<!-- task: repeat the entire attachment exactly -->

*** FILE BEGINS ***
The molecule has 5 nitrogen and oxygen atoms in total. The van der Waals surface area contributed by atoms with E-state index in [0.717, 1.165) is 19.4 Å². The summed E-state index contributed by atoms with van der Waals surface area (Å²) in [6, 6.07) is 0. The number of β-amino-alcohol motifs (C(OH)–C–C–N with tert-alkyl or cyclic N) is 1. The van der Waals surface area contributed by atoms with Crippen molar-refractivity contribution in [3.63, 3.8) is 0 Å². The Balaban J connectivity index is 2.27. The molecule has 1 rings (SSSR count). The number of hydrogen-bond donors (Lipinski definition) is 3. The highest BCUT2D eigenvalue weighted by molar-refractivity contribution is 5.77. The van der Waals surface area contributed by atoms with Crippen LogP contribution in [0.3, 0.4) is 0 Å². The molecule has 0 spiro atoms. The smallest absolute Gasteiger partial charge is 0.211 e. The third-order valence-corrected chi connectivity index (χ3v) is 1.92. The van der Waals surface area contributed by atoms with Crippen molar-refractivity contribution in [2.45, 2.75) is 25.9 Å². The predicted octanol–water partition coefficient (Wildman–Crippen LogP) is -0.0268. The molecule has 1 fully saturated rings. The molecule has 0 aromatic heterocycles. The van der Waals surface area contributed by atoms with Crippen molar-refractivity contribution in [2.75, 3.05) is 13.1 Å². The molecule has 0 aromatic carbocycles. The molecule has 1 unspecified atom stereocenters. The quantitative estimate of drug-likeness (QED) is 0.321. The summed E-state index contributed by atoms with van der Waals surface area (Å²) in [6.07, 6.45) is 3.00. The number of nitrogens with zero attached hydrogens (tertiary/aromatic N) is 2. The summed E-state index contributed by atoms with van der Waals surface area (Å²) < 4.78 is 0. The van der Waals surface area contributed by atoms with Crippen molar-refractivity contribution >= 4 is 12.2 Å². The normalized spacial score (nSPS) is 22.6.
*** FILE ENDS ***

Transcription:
The molecule has 5 nitrogen and oxygen atoms in total. The van der Waals surface area contributed by atoms with E-state index in [0.717, 1.165) is 19.4 Å². The summed E-state index contributed by atoms with van der Waals surface area (Å²) in [6, 6.07) is 0. The number of β-amino-alcohol motifs (C(OH)–C–C–N with tert-alkyl or cyclic N) is 1. The van der Waals surface area contributed by atoms with Crippen molar-refractivity contribution in [3.63, 3.8) is 0 Å². The Balaban J connectivity index is 2.27. The molecule has 1 rings (SSSR count). The number of hydrogen-bond donors (Lipinski definition) is 3. The highest BCUT2D eigenvalue weighted by molar-refractivity contribution is 5.77. The van der Waals surface area contributed by atoms with Crippen LogP contribution in [0.3, 0.4) is 0 Å². The molecule has 0 spiro atoms. The smallest absolute Gasteiger partial charge is 0.211 e. The third-order valence-corrected chi connectivity index (χ3v) is 1.92. The van der Waals surface area contributed by atoms with Crippen molar-refractivity contribution in [2.45, 2.75) is 25.9 Å². The predicted octanol–water partition coefficient (Wildman–Crippen LogP) is -0.0268. The molecule has 1 fully saturated rings. The molecule has 0 aromatic heterocycles. The van der Waals surface area contributed by atoms with Crippen molar-refractivity contribution in [2.75, 3.05) is 13.1 Å². The molecule has 0 aromatic carbocycles. The molecule has 1 unspecified atom stereocenters. The quantitative estimate of drug-likeness (QED) is 0.321. The summed E-state index contributed by atoms with van der Waals surface area (Å²) in [6.07, 6.45) is 3.00. The number of nitrogens with zero attached hydrogens (tertiary/aromatic N) is 2. The summed E-state index contributed by atoms with van der Waals surface area (Å²) < 4.78 is 0. The van der Waals surface area contributed by atoms with Crippen molar-refractivity contribution >= 4 is 12.2 Å². The normalized spacial score (nSPS) is 22.6.